* Cited by examiner, † Cited by third party
Publication number Priority date Publication date Assignee Title
CN102622993A (en) * 2012-03-14 2012-08-01 肯豁贸易有限公司 Guitar
US20120312142A1 (en) * 2010-02-02 2012-12-13 Eko Music Group S.P.A. Guitar with handle fixed with fast-fixing means
ITMC20130022A1 (en) * 2013-05-16 2013-08-15 Remo Serrangeli Classical guitar with handle with variable trim fixed to the case by means of a wooden plug inserted under pressure and blocked with wood screw without glue
US8940985B2 (en) 2012-02-29 2015-01-27 Dreadnought, Inc. Guitar neck joint routing system
US8957291B1 (en) * 2013-09-30 2015-02-17 Gregg A. Nelson Neck joint construction for stringed musical instrument
US10803840B1 (en) 2019-06-21 2020-10-13 Dreadnought, Inc. Linear dovetail neck joint for musical instrument

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US57540A (en) 1866-08-28 Improvement in banjos
US508858A (en) 1893-11-14 James s
US600507A (en) 1898-03-15 Prank b
US608279A (en) 1898-08-02 Guitar
US1707192A (en) 1927-09-01 1929-03-26 Aldy C Overton Stringed musical instrument
US2469582A (en) 1945-08-31 1949-05-10 Fred Gretsch Mfg Company Musical stringed instrument
US4027570A (en) 1975-05-12 1977-06-07 Norlin Music, Inc. Neck-body joint for guitar-like instruments
US5233122A (en) 1991-07-05 1993-08-03 Saehan Music Co., Ltd. Guitar with neck truss rod supporting construction
US5452637A (en) 1994-10-17 1995-09-26 Peavey Electronics Corporation Guitar with reinforced neck joint and contoured heel
US6350939B1 (en) 2001-01-16 2002-02-26 Chris Griffiths Neck block system for acoustic stringed instruments
US7041889B1 (en) 2005-01-14 2006-05-09 Wu-Hong Hsieh Guitar-like musical instrument with a neck-body connecting assembly
US20070277665A1 (en) 2006-06-01 2007-12-06 Kroeger Kevin M Headblock and fingerboard support
US20090173207A1 (en) * 2007-12-17 2009-07-09 Harvey Leach Travel string instrument and method of making same

Patent Citations (13)

* Cited by examiner, † Cited by third party
Publication number Priority date Publication date Assignee Title
US57540A (en) 1866-08-28 Improvement in banjos
US508858A (en) 1893-11-14 James s
US600507A (en) 1898-03-15 Prank b
US608279A (en) 1898-08-02 Guitar
US1707192A (en) 1927-09-01 1929-03-26 Aldy C Overton Stringed musical instrument
US2469582A (en) 1945-08-31 1949-05-10 Fred Gretsch Mfg Company Musical stringed instrument
US4027570A (en) 1975-05-12 1977-06-07 Norlin Music, Inc. Neck-body joint for guitar-like instruments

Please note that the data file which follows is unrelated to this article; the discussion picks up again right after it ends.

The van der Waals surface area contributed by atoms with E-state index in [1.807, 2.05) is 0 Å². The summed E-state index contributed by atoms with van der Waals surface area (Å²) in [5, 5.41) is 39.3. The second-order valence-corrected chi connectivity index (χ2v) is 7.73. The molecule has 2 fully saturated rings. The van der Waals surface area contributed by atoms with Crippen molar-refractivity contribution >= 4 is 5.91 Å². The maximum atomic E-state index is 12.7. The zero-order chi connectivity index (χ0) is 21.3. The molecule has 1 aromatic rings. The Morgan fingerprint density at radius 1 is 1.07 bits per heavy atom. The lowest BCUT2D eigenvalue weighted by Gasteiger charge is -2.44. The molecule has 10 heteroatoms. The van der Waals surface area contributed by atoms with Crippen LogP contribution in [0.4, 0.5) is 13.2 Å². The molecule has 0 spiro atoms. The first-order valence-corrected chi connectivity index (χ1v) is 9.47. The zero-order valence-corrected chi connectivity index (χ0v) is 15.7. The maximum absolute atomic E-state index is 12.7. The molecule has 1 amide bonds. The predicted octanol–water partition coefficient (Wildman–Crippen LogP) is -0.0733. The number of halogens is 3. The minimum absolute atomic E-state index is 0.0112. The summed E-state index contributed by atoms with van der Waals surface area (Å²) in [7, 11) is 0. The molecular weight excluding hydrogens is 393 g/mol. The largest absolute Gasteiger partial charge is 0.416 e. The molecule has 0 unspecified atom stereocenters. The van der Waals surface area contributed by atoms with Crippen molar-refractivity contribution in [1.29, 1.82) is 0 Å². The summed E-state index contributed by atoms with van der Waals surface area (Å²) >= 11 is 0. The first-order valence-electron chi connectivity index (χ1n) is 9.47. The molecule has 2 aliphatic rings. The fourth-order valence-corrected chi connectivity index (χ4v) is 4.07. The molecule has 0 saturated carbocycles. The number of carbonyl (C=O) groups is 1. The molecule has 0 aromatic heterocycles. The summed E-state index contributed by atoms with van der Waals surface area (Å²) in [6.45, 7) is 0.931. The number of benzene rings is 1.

US5233122A (en) 1991-07-05 1993-08-03 Saehan Music Co., Ltd. Guitar with neck truss rod supporting construction
US5452637A (en) 1994-10-17 1995-09-26 Peavey Electronics Corporation Guitar with reinforced neck joint and contoured heel
US6350939B1 (en) 2001-01-16 2002-02-26 Chris Griffiths Neck block system for acoustic stringed instruments
US7041889B1 (en) 2005-01-14 2006-05-09 Wu-Hong Hsieh Guitar-like musical instrument with a neck-body connecting assembly
US20070277665A1 (en) 2006-06-01 2007-12-06 Kroeger Kevin M Headblock and fingerboard support
US20090173207A1 (en) * 2007-12-17 2009-07-09 Harvey Leach Travel string instrument and method of making same

Cited By (8)

* Cited by examiner, † Cited by third party
Publication number Priority date Publication date Assignee Title
US20120312142A1 (en) * 2010-02-02 2012-12-13 Eko Music Group S.P.A. Guitar with handle fixed with fast-fixing means
US9502005B2 (en) 2012-02-29 2016-11-22 Dreadnought, Inc. Guitar neck joint routing system
US8940985B2 (en) 2012-02-29 2015-01-27 Dreadnought, Inc. Guitar neck joint routing system
CN102622993B (en) * 2012-03-14 2013-10-23 肯豁贸易有限公司 Guitar
CN102622993A (en) * 2012-03-14 2012-08-01 肯豁贸易有限公司 Guitar
ITMC20130022A1 (en) * 2013-05-16 2013-08-15 Remo Serrangeli Classical guitar with handle with variable trim fixed to the case by means of a wooden plug inserted under pressure and blocked with wood screw without glue
US8957291B1 (en) * 2013-09-30 2015-02-17 Gregg A. Nelson Neck joint construction for stringed musical instrument
US10803840B1 (en) 2019-06-21 2020-10-13 Dreadnought, Inc. Linear dovetail neck joint for musical instrument